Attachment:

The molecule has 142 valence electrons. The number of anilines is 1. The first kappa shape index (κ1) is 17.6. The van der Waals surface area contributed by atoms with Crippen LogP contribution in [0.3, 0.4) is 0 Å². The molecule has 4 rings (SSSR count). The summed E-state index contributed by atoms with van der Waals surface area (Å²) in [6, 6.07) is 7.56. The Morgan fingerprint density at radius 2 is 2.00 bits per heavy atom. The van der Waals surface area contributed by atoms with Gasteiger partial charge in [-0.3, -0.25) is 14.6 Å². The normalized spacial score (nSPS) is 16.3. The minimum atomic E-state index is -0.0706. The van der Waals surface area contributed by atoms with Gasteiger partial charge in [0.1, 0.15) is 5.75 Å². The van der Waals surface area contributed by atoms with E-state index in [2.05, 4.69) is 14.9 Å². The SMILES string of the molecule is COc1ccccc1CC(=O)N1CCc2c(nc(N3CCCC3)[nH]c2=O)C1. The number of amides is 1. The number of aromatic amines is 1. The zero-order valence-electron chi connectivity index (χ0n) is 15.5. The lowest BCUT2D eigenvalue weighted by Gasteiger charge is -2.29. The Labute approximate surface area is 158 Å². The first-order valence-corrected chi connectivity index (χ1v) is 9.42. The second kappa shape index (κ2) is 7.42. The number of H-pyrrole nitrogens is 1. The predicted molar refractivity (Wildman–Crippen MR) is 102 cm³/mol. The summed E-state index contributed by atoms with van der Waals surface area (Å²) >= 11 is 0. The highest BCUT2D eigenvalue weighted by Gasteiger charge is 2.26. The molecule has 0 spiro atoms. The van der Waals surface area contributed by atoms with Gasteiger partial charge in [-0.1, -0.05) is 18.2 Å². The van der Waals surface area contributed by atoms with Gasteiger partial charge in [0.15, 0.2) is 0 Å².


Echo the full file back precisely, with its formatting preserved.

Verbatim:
The molecule has 142 valence electrons. The number of anilines is 1. The first kappa shape index (κ1) is 17.6. The van der Waals surface area contributed by atoms with Crippen LogP contribution in [0.3, 0.4) is 0 Å². The molecule has 4 rings (SSSR count). The summed E-state index contributed by atoms with van der Waals surface area (Å²) in [6, 6.07) is 7.56. The Morgan fingerprint density at radius 2 is 2.00 bits per heavy atom. The van der Waals surface area contributed by atoms with Gasteiger partial charge in [-0.3, -0.25) is 14.6 Å². The normalized spacial score (nSPS) is 16.3. The minimum atomic E-state index is -0.0706. The van der Waals surface area contributed by atoms with Gasteiger partial charge in [0.1, 0.15) is 5.75 Å². The van der Waals surface area contributed by atoms with E-state index in [2.05, 4.69) is 14.9 Å². The SMILES string of the molecule is COc1ccccc1CC(=O)N1CCc2c(nc(N3CCCC3)[nH]c2=O)C1. The number of amides is 1. The number of aromatic amines is 1. The zero-order valence-electron chi connectivity index (χ0n) is 15.5. The lowest BCUT2D eigenvalue weighted by Gasteiger charge is -2.29. The Labute approximate surface area is 158 Å². The first-order valence-corrected chi connectivity index (χ1v) is 9.42. The second kappa shape index (κ2) is 7.42. The number of H-pyrrole nitrogens is 1. The predicted molar refractivity (Wildman–Crippen MR) is 102 cm³/mol. The summed E-state index contributed by atoms with van der Waals surface area (Å²) >= 11 is 0. The highest BCUT2D eigenvalue weighted by Gasteiger charge is 2.26. The molecule has 0 spiro atoms. The van der Waals surface area contributed by atoms with Gasteiger partial charge in [-0.1, -0.05) is 18.2 Å². The van der Waals surface area contributed by atoms with Gasteiger partial charge in [0.15, 0.2) is 0 Å².